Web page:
What Donors Can Learn From Past Disasters
January 21, 2010
(Michael Seltzer is a regular contributor to PhilanTopic. In his previous post, he wrote about the late Brooke Astor's many contributions to and generous support for neighborhood development efforts in New York City.)
By a twist of fate, I was president of the New York Regional Association of Grantmakers (now Philanthropy New York) during both the Indian Ocean tsunami and hurricanes Katrina and Rita. The New York City area has the greatest concentration of international donors in the world. Major international foundations such as the Atlantic Philanthropies, Carnegie Corporation of New York, Ford Foundation, Open Society Institute, and Rockefeller Foundation, and multinational corporations such as Citigroup, American Express, Pfizer, and Johnson & Johnson, among others, are all based in the metropolitan area.
As a result of their presence, it was clear to us at NYRAG that we had an important role to play in galvanizing a philanthropic response to disasters outside our area. At the same time, the efforts of NYRAG members after 9/11 had resulted in a number of important lessons for donors that could be applied to other disasters.
By the time the Indian Ocean tsunami devastated communities from Thailand to Kenya, private donors had recognized that traditional governmental mechanisms and "first-line" responders such as the Red Cross were no longer enough to respond effectively to a major international disaster. Individual donors, foundations, and corporate donors were all needed to ensure that affected communities had the resources at their disposal to rebuild. Indeed, much can be gleaned from the experiences of grantmakers that responded to those two disasters -- experiences that can serve as guideposts for the massive charitable effort under way to help the people and nation of Haiti.
1. Donors have to be prepared for engagement over the long haul. There are four distinct stages before and after a natural disaster that warrant donor investment: preparedness, immediate relief, recovery, and reconstruction. While dramatic and heart-wrenching images of suffering drive us to want to act immediately after a disaster, New York foundations learned after the 9/ll attacks on the World Trade Center how important it was to also focus on the post-relief recovery period, when a disaster ceases to command the attention of the media and charitable interest among the general public wanes.
2. Disasters beyond our borders affect us in ways we could not have imagined just a few decades ago. Due to affordable air travel, the rapid growth of diaspora communities, the immense popularity of social networking, and instant global communications and the Internet, a disaster in almost any country affects New Yorkers (and many other Americans) directly. Matters of nationality suddenly fade in importance, and community and locally based foundations find that many of their existing grantees and donors have ties to and/or an active interest in the country that has suffered the disaster. In my own case, although I never lived in Haiti, my two trips to Port-au-Prince in the early 1970s left me with a lifetime interest in and commitment to the well-being of the Haitian people.
3. There are different appropriate charitable beneficiaries at each stage of the relief/recovery/rebuilding process. Many individual and institutional donors rely on a "one-stop giving" approach -- support a single organization that promises to be engaged in both the short- and long-term work needed to rebuild a community/region/country after a disaster of mammoth proportions occurs. Such beneficiaries are unusual, in that few organizations have the experience and competence to do both. Decide what's important to you -- and do your due diligence.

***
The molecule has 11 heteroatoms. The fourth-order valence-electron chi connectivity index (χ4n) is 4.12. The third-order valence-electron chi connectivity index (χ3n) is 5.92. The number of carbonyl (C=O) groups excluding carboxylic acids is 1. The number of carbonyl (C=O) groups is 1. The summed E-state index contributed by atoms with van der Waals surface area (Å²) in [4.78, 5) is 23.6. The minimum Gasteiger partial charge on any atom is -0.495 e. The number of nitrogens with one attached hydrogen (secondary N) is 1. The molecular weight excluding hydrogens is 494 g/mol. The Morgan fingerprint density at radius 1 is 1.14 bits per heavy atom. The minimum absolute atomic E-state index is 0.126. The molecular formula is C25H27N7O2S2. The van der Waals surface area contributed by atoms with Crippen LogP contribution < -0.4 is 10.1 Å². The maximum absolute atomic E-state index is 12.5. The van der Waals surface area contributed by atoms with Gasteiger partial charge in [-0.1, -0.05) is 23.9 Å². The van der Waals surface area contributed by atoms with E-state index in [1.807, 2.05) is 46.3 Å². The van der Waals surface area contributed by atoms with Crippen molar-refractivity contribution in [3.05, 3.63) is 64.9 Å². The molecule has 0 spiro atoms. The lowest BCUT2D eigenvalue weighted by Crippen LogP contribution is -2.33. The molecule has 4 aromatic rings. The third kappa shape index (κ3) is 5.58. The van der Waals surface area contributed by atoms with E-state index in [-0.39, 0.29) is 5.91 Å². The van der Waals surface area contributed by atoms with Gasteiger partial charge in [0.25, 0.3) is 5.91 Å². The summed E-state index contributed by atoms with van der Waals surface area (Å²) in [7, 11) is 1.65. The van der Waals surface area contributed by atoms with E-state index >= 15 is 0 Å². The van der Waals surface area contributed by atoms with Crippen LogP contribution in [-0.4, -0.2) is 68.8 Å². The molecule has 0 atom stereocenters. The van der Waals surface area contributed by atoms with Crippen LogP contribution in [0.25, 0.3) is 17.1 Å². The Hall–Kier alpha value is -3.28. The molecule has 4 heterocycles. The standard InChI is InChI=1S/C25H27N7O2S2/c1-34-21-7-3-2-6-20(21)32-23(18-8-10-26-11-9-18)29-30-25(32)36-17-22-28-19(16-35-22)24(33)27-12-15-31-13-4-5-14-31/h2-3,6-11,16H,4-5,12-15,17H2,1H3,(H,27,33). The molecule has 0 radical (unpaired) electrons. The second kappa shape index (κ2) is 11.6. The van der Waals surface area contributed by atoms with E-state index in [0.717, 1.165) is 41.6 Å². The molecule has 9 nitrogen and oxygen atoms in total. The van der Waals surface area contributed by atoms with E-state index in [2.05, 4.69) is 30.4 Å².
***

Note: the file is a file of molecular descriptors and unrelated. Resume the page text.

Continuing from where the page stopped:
4. Local community-based nongovernmental organizations are critical to any recovery effort. While often overlooked and even ignored by members of the international donor community, unaffiliated local organizations that work in specific neighborhoods and communities are integral to the success of long-term recovery and rebuilding efforts. I can't emphasize this enough. And foundation and corporate donors with a history in a particular region or country are vital resources for those who want to find these groups. After the Indian Ocean tsunami, Ford Foundation staff in Jakarta and Nairobi served a valuable intermediaries to these kinds of local NGOs.
5. Well-intentioned but uninformed efforts can do more harm than good. I vividly recall the story told to me by the leader of a nongovernmental organization in a part of rural Thailand that found itself in the path of the tsunami. He recounted how local clothes merchants were driven out of business after the disaster by the sudden availability of free clothes shipped to the region from the West. While donors are generally encouraged to send cash rather than goods, many individuals and organizations continue to send clothing, which can inadvertently create hardships for local tradespeople.
In reading and watching news about the disaster in Haiti over the last week, I have been comforted by the overwhelming charitable response and the heroic actions of so many. What would make me really happy, however, would be to see all sectors of the philanthropic community -- individual donors, foundations, companies, faith communities, and civic associations -- focus their money and efforts on identifying the community-based NGOs that have long served the Haitian people and, at the same time, make a commitment to supporting the long-haul investment that Haiti will need to recover from this epic disaster.